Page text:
You can look for pulse oximeters on the FDA-cleared list by visiting the FDA's Premarket Notification website and searching for "pulse oximeter" in the Device Name field, with or without a manufacturer's name.
How much should I spend on a pulse oximeter?
In the 2016 study that found most low-cost pulse oximeters to be relatively inaccurate, "low-cost" was defined as costing less than $50. Pulse oximeters that have been cleared by the FDA tend to range in price from around $50 to $60 to well into the hundreds and even thousands of dollars.
Where can I buy a pulse oximeter?
CNET's resident Cheapskate Rick Broida found a few deals on Walmart, Amazon and eBay, but most of the name-brand devices you'll find on various best lists, like those at DigitalTrends, The Wirecutter and Consumer Reports, are either sold out completely or on backorder, with shipping estimates weeks or sometimes months away., and you can still find pulse oximeters on sale online at
This week, the CDC added five more official COVID-19 symptoms for a total of seven, which are detailed here. However, symptoms, vital signs and statistics aren't the only way to track the pandemic: data points, too. Depression and anxiety may not be symptoms of the disease itself, but as the pandemic continues, about it.
Raise your hand if you'd never heard of a pulse oximeter until a few weeks ago, when this New York Times op-ed piece freaked everyone out with talk of "the infection that's silently killing patients." Now raise your hand if you scrambled to buy one and found them either out of stock or significantly price-gouged. (I ordered one from Walmart for $29.99; a few days later the price was up to $49.99.)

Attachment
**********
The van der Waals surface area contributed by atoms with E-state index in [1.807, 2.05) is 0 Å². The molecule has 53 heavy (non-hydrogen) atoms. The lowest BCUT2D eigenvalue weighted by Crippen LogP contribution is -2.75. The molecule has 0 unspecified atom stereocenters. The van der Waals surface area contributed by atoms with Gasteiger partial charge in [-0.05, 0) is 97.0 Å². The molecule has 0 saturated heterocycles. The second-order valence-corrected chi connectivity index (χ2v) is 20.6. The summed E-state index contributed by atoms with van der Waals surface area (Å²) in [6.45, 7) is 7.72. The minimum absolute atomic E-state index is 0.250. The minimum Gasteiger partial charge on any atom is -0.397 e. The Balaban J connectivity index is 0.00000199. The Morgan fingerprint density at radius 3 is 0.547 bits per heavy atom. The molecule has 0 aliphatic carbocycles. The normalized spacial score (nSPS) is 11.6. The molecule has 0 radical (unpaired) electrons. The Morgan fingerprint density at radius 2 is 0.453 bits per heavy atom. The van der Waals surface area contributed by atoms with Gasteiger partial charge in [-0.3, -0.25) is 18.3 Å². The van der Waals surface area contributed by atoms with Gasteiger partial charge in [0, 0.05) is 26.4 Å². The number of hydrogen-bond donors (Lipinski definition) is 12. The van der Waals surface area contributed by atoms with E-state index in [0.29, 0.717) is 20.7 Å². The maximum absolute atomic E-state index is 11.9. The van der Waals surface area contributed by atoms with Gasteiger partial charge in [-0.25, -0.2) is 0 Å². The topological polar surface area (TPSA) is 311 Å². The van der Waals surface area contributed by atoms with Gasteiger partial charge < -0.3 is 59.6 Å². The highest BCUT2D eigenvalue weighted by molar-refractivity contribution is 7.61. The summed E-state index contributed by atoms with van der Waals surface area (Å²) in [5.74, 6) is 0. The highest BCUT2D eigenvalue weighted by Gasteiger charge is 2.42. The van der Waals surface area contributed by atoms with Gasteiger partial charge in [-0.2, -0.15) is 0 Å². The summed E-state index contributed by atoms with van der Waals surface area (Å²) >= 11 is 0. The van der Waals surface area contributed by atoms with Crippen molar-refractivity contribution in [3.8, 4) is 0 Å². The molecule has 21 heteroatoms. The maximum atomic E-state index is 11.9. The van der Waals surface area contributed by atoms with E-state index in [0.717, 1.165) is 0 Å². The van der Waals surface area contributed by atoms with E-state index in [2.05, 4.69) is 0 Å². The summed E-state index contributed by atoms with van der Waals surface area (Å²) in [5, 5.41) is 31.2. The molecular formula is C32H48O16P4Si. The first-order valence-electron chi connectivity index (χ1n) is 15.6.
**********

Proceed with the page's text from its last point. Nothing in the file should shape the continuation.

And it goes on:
Good news: Pulse oximeters are in stock at some stores, and although you'll still pay more than you would have a few weeks ago, there are decent deals. Whether or not you actually need one is a different story. I highly recommend reading Dale Smith's new report:.
Pay special attention to the section on accuracy. While there are tons of pulse oximeters on the market, not all are FDA-approved. What's more, at least one study found that many of these over-the-counter devices produce inaccurate readings. Which raises the question: Should you even bother buying one?
I'll leave that to you to decide. Here are three options, all in stock at the time of this writing, at three different prices.
TomtopIf you're not in a hurry, this model ships from China in 10-20 business days -- meaning it could take as long as a month to arrive. Amusingly, you'll receive a random color: black, blue or teal, you don't get to choose. It has no user ratings, and although it's shown to be "FDA registered," it's not FDA approved. It's a roll of the dice.
ZacurateOK, this one isn't in stock at the moment, but it will be May 20, according to Amazon, and you can place your order now. Everything you need to know about the 500DL oximeter can be found in the 6,100 (!) user reviews, which average out to an impressive 4.7 stars.
Thus, while it may not be FDA-approved, chances are good it'll be pretty... Zacurate.
AccuMedAlthough it's sold out at Amazon (where it has a respectable 4.3-star average rating from nearly 1,900 buyers), you can get this popular model from AccuMed proper. And it's FDA-cleared, meaning it should work as advertised. As Smith wrote in the aforementioned report: "Note that there is a distinction between 'FDA-approved' and 'FDA-cleared,' with 'cleared' being the less rigorous of the two. That said, Class II medical devices like pulse oximeters are usually 'cleared' rather than 'approved.'"
What are your thoughts on these things? Worth having just in case? Or better to rely on medical-grade gear?
Originally published last month. Updated to reflect new prices and availability.
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The information contained in this article is for educational and informational purposes only and is not intended as health or medical advice. Always consult a physician or other qualified health provider regarding any questions you may have about a medical condition or health objectives.